Last year the Dead Zone was 2,889 square miles, the fourth-smallest on record because of the drought. The record, in 2002, was 8,481 square miles, and the smallest was 15 square miles in 1988. The average over the past 5 years has been 5,176 square miles. The federal task force working on the Dead Zone wants the hypoxic area reduced to 1,930 square miles.
The Louisiana scientists say high winds in the Gulf kept the Dead Zone smaller than had been predicted, preventing hypoxia from forming in places this summer. Not only was the area smaller than expected, but oxygen levels in the water were relatively high, even in the Dead Zone.
The low-oxygen Dead Zone in the Gulf of Mexico is caused in part by Midwest fertilizers which cause algae to grow in the Gulf. When algae die, they consume oxygen, forcing sea creatures to move elsewhere or die. That disrupts the Gulf area, one of the nation's top fishing areas. Iowa is the nation's top corn growing state and is the source of some of the biggest nitrogen loads entering the Mississippi River flowing to the Gulf.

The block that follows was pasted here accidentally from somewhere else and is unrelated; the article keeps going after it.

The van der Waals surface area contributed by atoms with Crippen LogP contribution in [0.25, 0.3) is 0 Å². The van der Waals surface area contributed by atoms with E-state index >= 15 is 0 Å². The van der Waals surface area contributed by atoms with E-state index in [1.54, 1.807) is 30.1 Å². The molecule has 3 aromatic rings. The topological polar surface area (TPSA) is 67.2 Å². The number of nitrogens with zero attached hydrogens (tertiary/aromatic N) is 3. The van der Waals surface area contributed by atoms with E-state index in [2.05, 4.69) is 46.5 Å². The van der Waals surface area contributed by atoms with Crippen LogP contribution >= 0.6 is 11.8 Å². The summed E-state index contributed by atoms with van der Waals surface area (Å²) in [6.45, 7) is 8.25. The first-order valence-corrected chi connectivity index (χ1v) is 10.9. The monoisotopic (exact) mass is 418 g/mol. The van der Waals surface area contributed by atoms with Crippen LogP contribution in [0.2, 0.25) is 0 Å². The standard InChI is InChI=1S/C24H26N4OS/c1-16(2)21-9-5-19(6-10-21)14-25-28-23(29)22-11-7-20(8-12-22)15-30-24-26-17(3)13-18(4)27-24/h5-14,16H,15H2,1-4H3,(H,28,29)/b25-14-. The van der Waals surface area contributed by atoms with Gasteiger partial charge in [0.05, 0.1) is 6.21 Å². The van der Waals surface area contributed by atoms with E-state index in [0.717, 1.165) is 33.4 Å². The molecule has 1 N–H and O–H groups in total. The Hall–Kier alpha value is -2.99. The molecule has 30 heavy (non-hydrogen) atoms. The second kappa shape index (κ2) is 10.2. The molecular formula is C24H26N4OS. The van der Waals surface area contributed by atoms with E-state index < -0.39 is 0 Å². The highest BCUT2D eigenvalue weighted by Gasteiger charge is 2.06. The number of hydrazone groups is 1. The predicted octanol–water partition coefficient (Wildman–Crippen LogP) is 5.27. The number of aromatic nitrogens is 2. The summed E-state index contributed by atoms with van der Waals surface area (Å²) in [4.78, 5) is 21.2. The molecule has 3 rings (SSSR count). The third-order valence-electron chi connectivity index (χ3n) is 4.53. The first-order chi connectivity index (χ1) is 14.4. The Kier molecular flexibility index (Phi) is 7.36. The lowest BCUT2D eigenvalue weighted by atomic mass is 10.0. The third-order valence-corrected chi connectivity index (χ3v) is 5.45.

Iowa Environmental Council says Dead Zone signifies lack of action by U.S. EPA and state regulatory agencies
"Giving a voice to the majority of Iowans who share this concern, we have repeatedly called on state leaders to set clear, measurable goals for reducing Iowa's contribution to the Dead Zone," says Ralph Rosenberg, executive director of the Iowa Environmental Council. "Iowa's Nutrient Reduction Strategy, the state government's proposed plan, does not currently explain how this will take place. The plan has no timetable or deadline to reach its clean water goals. The many stakeholders—those who rely on Iowa's waters for drinking water supply or for fishing or canoeing—they have no way of knowing when that progress will be made or how the progress will be measured."